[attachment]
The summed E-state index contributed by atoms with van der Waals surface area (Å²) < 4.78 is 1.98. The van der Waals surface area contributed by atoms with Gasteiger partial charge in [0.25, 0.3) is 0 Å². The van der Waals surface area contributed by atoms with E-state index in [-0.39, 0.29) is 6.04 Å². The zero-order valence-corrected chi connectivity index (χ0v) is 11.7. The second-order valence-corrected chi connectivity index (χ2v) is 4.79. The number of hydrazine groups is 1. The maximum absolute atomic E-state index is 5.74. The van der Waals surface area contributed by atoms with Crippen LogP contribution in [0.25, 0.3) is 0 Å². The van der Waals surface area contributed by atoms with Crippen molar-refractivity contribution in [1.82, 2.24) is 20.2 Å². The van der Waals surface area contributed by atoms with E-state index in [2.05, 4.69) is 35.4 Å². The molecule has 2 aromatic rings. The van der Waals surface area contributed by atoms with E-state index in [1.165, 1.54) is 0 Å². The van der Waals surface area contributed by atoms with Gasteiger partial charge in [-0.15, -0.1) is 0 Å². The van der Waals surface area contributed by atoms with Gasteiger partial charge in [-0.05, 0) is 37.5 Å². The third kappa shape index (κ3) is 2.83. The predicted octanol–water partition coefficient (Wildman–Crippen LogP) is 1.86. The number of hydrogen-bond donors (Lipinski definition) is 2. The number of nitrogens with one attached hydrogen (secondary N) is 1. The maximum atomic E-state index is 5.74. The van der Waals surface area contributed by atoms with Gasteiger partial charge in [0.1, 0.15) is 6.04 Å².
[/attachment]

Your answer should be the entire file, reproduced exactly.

The summed E-state index contributed by atoms with van der Waals surface area (Å²) < 4.78 is 1.98. The van der Waals surface area contributed by atoms with Gasteiger partial charge in [0.25, 0.3) is 0 Å². The van der Waals surface area contributed by atoms with E-state index in [-0.39, 0.29) is 6.04 Å². The zero-order valence-corrected chi connectivity index (χ0v) is 11.7. The second-order valence-corrected chi connectivity index (χ2v) is 4.79. The number of hydrazine groups is 1. The maximum absolute atomic E-state index is 5.74. The van der Waals surface area contributed by atoms with Crippen LogP contribution in [0.25, 0.3) is 0 Å². The van der Waals surface area contributed by atoms with Crippen molar-refractivity contribution in [1.82, 2.24) is 20.2 Å². The van der Waals surface area contributed by atoms with E-state index in [2.05, 4.69) is 35.4 Å². The molecule has 2 aromatic rings. The van der Waals surface area contributed by atoms with E-state index in [1.165, 1.54) is 0 Å². The van der Waals surface area contributed by atoms with Gasteiger partial charge in [-0.15, -0.1) is 0 Å². The van der Waals surface area contributed by atoms with Gasteiger partial charge in [-0.05, 0) is 37.5 Å². The third kappa shape index (κ3) is 2.83. The predicted octanol–water partition coefficient (Wildman–Crippen LogP) is 1.86. The number of hydrogen-bond donors (Lipinski definition) is 2. The number of nitrogens with one attached hydrogen (secondary N) is 1. The maximum atomic E-state index is 5.74. The van der Waals surface area contributed by atoms with Gasteiger partial charge in [0.1, 0.15) is 6.04 Å².